Voice assistants and product buttons failing to excite shoppers en masse – for now

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Voice assistants such as Amazon Echo and Google Home may not be the retail disruptors that many have said they could be.

In fact, a lot of technology such as smartwatches, dedicated product buttons and connected appliances are all failing to tickle the shopping fancy of many consumers. The only thing that does seem to be of interest to shoppers are drone deliveries.

So finds a study by Episerver, which suggest that nearly 40% of consumers who own a voice-assisted devices, 60% never browse on them and two-thirds (66%) never make purchases on them. The numbers are similar for smartwatches. Nearly a third of shoppers (29%) browse on their smartphones daily, but only 27% of those shoppers go on to make a purchase on their devices at the same frequency.

So what is going wrong? More than half (51%) of shoppers who never want to try new technology functions again report it is because these technologies did not improve their experiences. But there are other factors at work, believes Episerver.

“While adoption of virtual assistants is on the rise, we believe that the current reluctance to shop via this technology comes down to the command-based nature of voice communication. Without a visual interface, voice assistants don’t lend themselves to leisurely browsing. Instead, users are expected to know exactly what they want and then provide that command to the assistant. These technologies also don’t necessarily provide shoppers with the convenience of choice that they may have come to expect when shopping online.”

Joey Moore, Director of Product Marketing, Episerver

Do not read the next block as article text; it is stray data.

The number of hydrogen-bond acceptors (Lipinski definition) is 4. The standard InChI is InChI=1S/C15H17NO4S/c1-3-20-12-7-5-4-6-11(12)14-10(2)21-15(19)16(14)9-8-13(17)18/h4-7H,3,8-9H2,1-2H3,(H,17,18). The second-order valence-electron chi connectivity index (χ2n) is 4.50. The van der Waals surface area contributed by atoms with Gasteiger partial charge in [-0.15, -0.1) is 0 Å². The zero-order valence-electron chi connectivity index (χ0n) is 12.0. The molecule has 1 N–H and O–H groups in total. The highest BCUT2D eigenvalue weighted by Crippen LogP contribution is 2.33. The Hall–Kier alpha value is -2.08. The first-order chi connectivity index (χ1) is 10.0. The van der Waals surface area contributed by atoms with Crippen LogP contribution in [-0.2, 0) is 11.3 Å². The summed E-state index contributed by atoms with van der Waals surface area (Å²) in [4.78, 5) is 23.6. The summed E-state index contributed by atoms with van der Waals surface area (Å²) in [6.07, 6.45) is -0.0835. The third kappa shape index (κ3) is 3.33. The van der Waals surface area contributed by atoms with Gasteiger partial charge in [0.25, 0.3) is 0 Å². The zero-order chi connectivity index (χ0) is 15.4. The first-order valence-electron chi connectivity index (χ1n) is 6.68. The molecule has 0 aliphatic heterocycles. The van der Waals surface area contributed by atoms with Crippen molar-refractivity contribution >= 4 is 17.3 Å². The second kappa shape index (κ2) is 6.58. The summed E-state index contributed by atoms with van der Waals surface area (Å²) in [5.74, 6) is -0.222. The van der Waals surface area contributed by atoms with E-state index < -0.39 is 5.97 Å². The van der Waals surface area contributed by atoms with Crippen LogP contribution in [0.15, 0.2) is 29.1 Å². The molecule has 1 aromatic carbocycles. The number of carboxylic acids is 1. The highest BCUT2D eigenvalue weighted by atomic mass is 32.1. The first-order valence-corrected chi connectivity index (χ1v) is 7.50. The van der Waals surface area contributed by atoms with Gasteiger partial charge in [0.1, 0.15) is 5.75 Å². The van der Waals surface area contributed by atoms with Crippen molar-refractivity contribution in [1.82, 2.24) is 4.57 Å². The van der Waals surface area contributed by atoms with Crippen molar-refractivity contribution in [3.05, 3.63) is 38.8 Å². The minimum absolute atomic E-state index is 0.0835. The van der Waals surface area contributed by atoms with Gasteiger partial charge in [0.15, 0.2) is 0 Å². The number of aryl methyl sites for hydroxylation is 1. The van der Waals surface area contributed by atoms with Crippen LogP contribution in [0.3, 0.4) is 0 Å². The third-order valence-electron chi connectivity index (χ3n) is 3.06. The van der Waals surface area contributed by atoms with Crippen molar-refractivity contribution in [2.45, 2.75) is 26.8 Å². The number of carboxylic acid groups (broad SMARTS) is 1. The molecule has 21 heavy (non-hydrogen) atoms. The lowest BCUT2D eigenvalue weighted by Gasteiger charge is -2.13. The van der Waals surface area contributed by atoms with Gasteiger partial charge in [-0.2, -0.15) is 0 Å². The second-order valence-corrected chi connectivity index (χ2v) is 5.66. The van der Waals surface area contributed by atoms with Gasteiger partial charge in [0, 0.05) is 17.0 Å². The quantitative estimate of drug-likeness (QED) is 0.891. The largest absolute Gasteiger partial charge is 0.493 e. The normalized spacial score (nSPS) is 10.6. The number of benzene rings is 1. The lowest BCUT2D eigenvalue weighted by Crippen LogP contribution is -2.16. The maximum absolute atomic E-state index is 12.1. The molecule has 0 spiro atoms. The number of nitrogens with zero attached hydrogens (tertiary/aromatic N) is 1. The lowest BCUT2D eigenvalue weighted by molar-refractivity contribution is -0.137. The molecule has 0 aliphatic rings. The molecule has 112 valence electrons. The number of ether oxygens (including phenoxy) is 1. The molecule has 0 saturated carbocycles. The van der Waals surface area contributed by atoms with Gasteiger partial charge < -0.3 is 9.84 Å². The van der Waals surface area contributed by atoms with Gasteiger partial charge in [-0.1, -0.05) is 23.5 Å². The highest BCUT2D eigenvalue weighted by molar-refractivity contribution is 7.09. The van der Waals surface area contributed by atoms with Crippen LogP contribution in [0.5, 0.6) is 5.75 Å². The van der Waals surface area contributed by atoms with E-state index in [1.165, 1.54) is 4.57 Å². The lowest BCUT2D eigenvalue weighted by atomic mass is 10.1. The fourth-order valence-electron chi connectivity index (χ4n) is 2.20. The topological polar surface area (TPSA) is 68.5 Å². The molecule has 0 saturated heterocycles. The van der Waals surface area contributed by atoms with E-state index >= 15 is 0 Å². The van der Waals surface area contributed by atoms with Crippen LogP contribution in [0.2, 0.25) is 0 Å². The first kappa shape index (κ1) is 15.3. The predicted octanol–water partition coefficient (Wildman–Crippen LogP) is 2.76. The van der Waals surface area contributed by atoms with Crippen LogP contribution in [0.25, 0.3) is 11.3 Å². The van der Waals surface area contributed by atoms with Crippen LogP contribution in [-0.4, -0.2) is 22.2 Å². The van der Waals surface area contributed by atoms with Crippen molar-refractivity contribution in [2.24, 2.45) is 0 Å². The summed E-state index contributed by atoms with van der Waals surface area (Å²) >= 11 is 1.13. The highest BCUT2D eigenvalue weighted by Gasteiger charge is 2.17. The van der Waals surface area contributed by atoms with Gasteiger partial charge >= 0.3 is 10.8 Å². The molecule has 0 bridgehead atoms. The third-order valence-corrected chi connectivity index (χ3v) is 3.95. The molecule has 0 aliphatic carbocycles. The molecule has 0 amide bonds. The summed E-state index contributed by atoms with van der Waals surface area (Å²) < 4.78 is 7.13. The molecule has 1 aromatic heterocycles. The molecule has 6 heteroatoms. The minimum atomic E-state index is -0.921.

As an example, consider buying an item of clothing. In an app or web browser shoppers can easily specify different fits, sizes, styles and colours. They can also easily shop around for the best offers and deals. When buying through a purely voice-based interface however, the notion of reeling through all of these options simply isn’t practical.

At the same time, today’s consumers still enjoy the process of browsing. Even if they shop with a set product in mind, people like the serendipity of coming across items that they may not otherwise have found, and that’s evident in the success of personalised recommendations throughout the customer journey. Voice interfaces remove this experience, taking away a fundamental part of the customer experience that many brands have spent years developing through their user interfaces online.

However, don’t think that voice assistants – nor indeed any other technology – isn’t going to have a dramatic impact on retail at some point. Amazon’s move into devices with Alexa and its Dash Buttons are yet another way for the marketplace to dominate new ways to sell. As more people get these devices and whatever is next coming down the pipe of innovation, then it only serves to make marketplaces more dominant as a sales platform.

“While there is still some way to go before these technologies become the default for shopping online, our research shows that some consumers are already happily adopting them. As these individuals experiment with voice ordering – and brands begin to understand how consumers use such technologies – we expect voice assistants to dramatically evolve. While not necessarily replacing other technologies, voice interfaces will quickly become a hassle free way to order basic items and to augment and improve the buying experience of more complex purchases.”

Joey Moore, Director of Product Marketing, Episerver


One Response

  1. I’m starting to feel like some kind of mystic-meg crystal-ball soothsayer round here.
    was this not all complely obvious to everyone else before you spent £150 on a bluetooth speaker?
    pretty sure i covered all the points in this article in a rant (or four) here before you all went out and bought alexa’s and dash buttons.


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